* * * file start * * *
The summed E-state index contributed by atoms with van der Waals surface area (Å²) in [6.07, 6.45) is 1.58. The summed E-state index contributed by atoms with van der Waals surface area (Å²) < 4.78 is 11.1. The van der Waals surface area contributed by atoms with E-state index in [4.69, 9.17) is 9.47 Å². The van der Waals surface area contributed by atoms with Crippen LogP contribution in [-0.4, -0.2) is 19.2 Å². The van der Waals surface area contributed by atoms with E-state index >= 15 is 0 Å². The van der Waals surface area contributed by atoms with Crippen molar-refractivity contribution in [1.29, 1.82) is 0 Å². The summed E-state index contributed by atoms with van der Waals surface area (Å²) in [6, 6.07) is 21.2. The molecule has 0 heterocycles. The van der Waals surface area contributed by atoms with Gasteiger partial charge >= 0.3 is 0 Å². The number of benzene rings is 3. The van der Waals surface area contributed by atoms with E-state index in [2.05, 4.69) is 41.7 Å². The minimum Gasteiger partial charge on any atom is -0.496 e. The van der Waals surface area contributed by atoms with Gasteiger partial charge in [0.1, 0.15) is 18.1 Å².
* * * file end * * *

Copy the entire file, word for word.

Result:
The summed E-state index contributed by atoms with van der Waals surface area (Å²) in [6.07, 6.45) is 1.58. The summed E-state index contributed by atoms with van der Waals surface area (Å²) < 4.78 is 11.1. The van der Waals surface area contributed by atoms with E-state index in [4.69, 9.17) is 9.47 Å². The van der Waals surface area contributed by atoms with Crippen LogP contribution in [-0.4, -0.2) is 19.2 Å². The van der Waals surface area contributed by atoms with E-state index >= 15 is 0 Å². The van der Waals surface area contributed by atoms with Crippen molar-refractivity contribution in [1.29, 1.82) is 0 Å². The summed E-state index contributed by atoms with van der Waals surface area (Å²) in [6, 6.07) is 21.2. The molecule has 0 heterocycles. The van der Waals surface area contributed by atoms with Gasteiger partial charge >= 0.3 is 0 Å². The number of benzene rings is 3. The van der Waals surface area contributed by atoms with E-state index in [2.05, 4.69) is 41.7 Å². The minimum Gasteiger partial charge on any atom is -0.496 e. The van der Waals surface area contributed by atoms with Gasteiger partial charge in [0.1, 0.15) is 18.1 Å².